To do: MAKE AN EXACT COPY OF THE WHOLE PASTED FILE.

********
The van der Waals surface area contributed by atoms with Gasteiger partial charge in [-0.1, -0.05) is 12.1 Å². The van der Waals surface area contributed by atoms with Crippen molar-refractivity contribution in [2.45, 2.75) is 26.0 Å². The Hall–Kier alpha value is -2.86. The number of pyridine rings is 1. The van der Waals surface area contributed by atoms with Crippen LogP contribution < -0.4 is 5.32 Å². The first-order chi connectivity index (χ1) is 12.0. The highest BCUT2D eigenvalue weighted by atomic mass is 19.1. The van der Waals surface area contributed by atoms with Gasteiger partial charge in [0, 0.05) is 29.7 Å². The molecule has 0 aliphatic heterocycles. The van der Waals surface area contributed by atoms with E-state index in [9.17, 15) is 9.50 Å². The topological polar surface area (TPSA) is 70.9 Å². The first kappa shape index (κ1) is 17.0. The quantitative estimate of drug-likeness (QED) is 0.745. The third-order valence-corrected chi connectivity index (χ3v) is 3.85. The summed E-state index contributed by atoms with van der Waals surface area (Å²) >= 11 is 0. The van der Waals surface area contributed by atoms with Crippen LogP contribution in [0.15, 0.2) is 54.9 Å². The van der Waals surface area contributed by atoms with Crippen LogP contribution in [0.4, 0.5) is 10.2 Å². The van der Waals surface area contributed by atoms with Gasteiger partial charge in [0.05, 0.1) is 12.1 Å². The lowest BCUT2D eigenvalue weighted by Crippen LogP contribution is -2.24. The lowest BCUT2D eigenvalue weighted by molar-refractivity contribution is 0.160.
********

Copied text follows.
The van der Waals surface area contributed by atoms with Gasteiger partial charge in [-0.1, -0.05) is 12.1 Å². The van der Waals surface area contributed by atoms with Crippen molar-refractivity contribution in [2.45, 2.75) is 26.0 Å². The Hall–Kier alpha value is -2.86. The number of pyridine rings is 1. The van der Waals surface area contributed by atoms with Crippen LogP contribution < -0.4 is 5.32 Å². The first-order chi connectivity index (χ1) is 12.0. The highest BCUT2D eigenvalue weighted by atomic mass is 19.1. The van der Waals surface area contributed by atoms with Gasteiger partial charge in [0, 0.05) is 29.7 Å². The molecule has 0 aliphatic heterocycles. The van der Waals surface area contributed by atoms with E-state index in [9.17, 15) is 9.50 Å². The topological polar surface area (TPSA) is 70.9 Å². The first kappa shape index (κ1) is 17.0. The quantitative estimate of drug-likeness (QED) is 0.745. The third-order valence-corrected chi connectivity index (χ3v) is 3.85. The summed E-state index contributed by atoms with van der Waals surface area (Å²) >= 11 is 0. The van der Waals surface area contributed by atoms with Crippen LogP contribution in [0.15, 0.2) is 54.9 Å². The van der Waals surface area contributed by atoms with Crippen LogP contribution in [0.4, 0.5) is 10.2 Å². The van der Waals surface area contributed by atoms with Gasteiger partial charge in [0.05, 0.1) is 12.1 Å². The lowest BCUT2D eigenvalue weighted by Crippen LogP contribution is -2.24. The lowest BCUT2D eigenvalue weighted by molar-refractivity contribution is 0.160.